Please find below a new selection of recent reading on the European Convention on Human Rights and its Court:
* Jonathan Collinson, 'Making the best interests of the child a substantive human right at the centre of national level expulsion decisions', Netherlands Quarterly of Human Rights, vol. 38, no. 3 (2020):
'The best interests of the child has become an central facet of the jurisprudence of the European Court of Human Rights (ECtHR) in expulsion cases. This article argues that the indirect application of the best interests of the child as an interpretive benchmark for Article 8 ECHR is not the end point of State’s responsibilities under Article 3 UN Convention on the Rights of the Child (UNCRC). This article argues that the ECtHR’s case law presents significant limitations in the subject matter scope of the best interests of the child, and limitations to the way in which it incorporates them into the Article 8 ECHR balancing exercise. This article acts as a thought experiment by modelling an alternative mode of decision-making. It asks what the best interests of the child might look like as the substantive human right at the centre of decisions about the expulsion of foreign nationals.'
* Marcelle Reneman, 'Forensic medical reports in asylum cases: The view of the European Court of Human Rights and the Committee against Torture', Netherlands Quarterly of Human Rights, vol. 38, no. 3 (2020):
'National authorities are often reluctant to arrange for a forensic medical examination or to grant important weight to forensic medical reports in asylum cases. They do not (fully) accept that a forensic medical report may change their initial assessment of the credibility of the applicant’s asylum account. They may argue that a physician cannot establish the context (date, location, perpetrator) in which the alleged ill-treatment has taken place or the cause of a specific scar or medical problem of the applicant. Moreover, they may contend that the physician concerned did not have the expertise to write a forensic medical report.
This article examines how the European Court of Human Rights (ECtHR) and the Committee against Torture (CAT) have included forensic medical reports in their assessment of asylum cases and how they have dealt with the ‘context’, ‘causality’ and ‘expertise’ argument. It shows that these bodies do not accept that national authorities refrain from arranging a forensic medical examination or attach no or limited weight to a forensic medical report submitted by the applicant, just because the applicant has made inconsistent, incoherent or vague statements. They also do not accept general references to the ‘context’, ‘causality’ and ‘expertise’ argument. However, they have accepted these arguments in some individual cases, often without clear reasoning. The article concludes that the ECtHR and CAT could provide more guidance to national authorities concerning the role of forensic medical reports in asylum cases by explicitly weighing the seriousness of the credibility issues against the forensic medical report and by paying attention to the requirements for forensic medical reports laid down in the Istanbul Protocol.'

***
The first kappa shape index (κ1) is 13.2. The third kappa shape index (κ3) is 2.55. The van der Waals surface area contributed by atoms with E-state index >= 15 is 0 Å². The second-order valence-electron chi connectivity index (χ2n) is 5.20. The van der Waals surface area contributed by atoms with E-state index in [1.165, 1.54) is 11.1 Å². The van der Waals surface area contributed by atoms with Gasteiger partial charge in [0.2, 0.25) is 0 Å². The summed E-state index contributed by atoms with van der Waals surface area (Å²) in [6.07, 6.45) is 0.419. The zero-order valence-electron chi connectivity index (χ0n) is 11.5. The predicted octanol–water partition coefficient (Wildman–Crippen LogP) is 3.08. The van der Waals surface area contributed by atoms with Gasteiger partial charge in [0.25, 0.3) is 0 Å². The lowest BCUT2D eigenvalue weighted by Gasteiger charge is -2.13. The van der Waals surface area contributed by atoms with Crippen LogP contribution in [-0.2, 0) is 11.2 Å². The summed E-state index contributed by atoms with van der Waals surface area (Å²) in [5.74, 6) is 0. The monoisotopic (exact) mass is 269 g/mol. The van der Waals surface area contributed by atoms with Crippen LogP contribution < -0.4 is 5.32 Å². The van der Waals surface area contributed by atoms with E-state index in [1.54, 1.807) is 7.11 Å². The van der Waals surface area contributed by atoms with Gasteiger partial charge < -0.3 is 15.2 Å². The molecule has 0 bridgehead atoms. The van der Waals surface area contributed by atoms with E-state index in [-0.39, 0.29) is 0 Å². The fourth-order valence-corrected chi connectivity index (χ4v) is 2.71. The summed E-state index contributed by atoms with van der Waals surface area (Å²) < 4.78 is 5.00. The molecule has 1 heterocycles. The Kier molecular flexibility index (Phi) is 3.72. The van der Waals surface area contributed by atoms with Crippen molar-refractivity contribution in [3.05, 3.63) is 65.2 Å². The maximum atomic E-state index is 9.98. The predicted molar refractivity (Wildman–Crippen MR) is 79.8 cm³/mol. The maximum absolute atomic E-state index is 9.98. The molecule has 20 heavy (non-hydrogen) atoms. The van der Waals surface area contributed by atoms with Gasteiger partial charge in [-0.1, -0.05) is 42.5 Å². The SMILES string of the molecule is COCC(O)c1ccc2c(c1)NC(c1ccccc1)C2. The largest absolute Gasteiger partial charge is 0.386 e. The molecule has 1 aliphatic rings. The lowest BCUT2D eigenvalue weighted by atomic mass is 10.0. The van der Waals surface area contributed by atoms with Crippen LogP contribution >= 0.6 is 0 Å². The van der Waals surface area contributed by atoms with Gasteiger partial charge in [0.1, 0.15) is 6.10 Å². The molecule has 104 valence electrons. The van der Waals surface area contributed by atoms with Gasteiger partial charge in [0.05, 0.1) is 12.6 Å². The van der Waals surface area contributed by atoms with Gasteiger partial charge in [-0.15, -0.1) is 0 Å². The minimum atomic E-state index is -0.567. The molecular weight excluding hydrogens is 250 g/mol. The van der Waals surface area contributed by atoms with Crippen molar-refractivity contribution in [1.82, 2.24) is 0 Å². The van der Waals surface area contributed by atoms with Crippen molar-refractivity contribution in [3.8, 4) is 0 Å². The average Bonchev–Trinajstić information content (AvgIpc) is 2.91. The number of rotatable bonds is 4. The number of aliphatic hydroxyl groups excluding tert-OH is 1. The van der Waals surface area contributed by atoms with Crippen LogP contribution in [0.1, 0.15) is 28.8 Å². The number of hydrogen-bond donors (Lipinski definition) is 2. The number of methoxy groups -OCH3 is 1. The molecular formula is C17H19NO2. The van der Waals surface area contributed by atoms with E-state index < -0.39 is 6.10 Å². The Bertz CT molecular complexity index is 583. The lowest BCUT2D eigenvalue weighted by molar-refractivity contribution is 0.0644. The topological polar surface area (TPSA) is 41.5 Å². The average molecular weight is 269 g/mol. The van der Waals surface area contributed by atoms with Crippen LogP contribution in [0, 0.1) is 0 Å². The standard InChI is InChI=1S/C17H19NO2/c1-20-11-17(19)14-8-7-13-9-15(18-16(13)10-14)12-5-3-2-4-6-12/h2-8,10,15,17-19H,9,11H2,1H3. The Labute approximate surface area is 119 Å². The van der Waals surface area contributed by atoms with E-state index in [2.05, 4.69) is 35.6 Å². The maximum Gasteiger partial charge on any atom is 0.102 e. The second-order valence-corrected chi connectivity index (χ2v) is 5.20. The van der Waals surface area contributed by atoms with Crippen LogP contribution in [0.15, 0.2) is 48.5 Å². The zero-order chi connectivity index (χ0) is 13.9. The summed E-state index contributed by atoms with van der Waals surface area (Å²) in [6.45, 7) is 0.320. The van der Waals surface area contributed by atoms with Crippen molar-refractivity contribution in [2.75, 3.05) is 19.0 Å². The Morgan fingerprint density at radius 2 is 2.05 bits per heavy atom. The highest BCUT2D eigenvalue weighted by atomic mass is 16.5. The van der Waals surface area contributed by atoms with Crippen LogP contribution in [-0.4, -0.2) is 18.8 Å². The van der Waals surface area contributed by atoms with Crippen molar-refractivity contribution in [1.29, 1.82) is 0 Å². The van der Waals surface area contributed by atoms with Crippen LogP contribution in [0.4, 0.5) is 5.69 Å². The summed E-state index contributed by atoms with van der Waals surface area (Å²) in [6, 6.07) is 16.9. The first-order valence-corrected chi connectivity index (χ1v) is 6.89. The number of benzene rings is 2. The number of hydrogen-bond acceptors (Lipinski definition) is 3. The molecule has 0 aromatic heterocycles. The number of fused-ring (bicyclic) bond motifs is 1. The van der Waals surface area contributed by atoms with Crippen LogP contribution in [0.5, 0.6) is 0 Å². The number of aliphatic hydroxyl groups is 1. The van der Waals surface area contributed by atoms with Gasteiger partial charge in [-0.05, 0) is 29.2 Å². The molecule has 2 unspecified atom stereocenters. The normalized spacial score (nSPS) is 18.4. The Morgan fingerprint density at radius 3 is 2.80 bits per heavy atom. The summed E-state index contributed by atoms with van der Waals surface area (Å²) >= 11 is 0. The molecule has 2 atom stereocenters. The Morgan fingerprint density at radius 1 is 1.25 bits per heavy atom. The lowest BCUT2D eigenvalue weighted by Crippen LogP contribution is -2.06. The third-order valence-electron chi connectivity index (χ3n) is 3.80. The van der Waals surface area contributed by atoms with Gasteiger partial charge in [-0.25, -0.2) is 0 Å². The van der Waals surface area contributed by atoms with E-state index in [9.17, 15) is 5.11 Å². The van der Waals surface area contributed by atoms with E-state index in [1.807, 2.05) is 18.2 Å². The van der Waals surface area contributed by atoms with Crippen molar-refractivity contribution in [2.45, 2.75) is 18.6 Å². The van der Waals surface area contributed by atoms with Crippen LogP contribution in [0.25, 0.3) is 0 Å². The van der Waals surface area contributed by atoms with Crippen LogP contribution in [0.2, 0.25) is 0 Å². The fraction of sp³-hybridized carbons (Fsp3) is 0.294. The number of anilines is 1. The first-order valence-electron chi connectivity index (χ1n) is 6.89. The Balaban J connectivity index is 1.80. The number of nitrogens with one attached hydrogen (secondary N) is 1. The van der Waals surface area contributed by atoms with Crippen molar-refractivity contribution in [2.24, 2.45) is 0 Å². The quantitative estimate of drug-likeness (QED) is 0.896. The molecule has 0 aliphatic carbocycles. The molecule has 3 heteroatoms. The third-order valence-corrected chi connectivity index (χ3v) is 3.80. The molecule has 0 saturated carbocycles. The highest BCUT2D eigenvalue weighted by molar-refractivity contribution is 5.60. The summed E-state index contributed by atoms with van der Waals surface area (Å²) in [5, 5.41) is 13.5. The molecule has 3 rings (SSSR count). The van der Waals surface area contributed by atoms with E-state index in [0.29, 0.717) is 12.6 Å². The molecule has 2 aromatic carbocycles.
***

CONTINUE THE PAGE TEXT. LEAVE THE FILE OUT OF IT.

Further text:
• Mikael Madsen, ‘Two Level Politics and the Backlash against International Courts: Evidence from the Politicisation of the European Court of Human Rights’, iCourts Working Paper Series 2020, no. 209:
'Are international institutions more prone to face backlash politics than domestic ones? Are international institutions easy targets for satisfying domestic political interests? Using the case of the recent criticism of the European Court of Human Rights (ECtHR), the article explores whether international institutions are more susceptible to face backlash politics than domestic ones due to the dual nature of international politics. The empirical study, focusing on the reform of the ECtHR through the 2018 Copenhagen Declaration, suggests that pre-existing commitments to international institutions might be given up rapidly when significant domestic interests collide with international institutions and their practices. The analysis, however, also shows that backlash politics against international institutions is transformed when seeking institutional reform. Entering a collective bargaining process, backlash objectives are changed by the logic of diplomatic negotiation, academic scrutiny and the interests of the other member states and civil society. This suggests that the two-level logic of ordinary international politics has a mediating effect on domestically fuelled backlash campaigns.'
Caption: The photo is of a graffiti bookshelf in the city of Utrecht, where SIM is based, made by visual artist JanIsdeMan.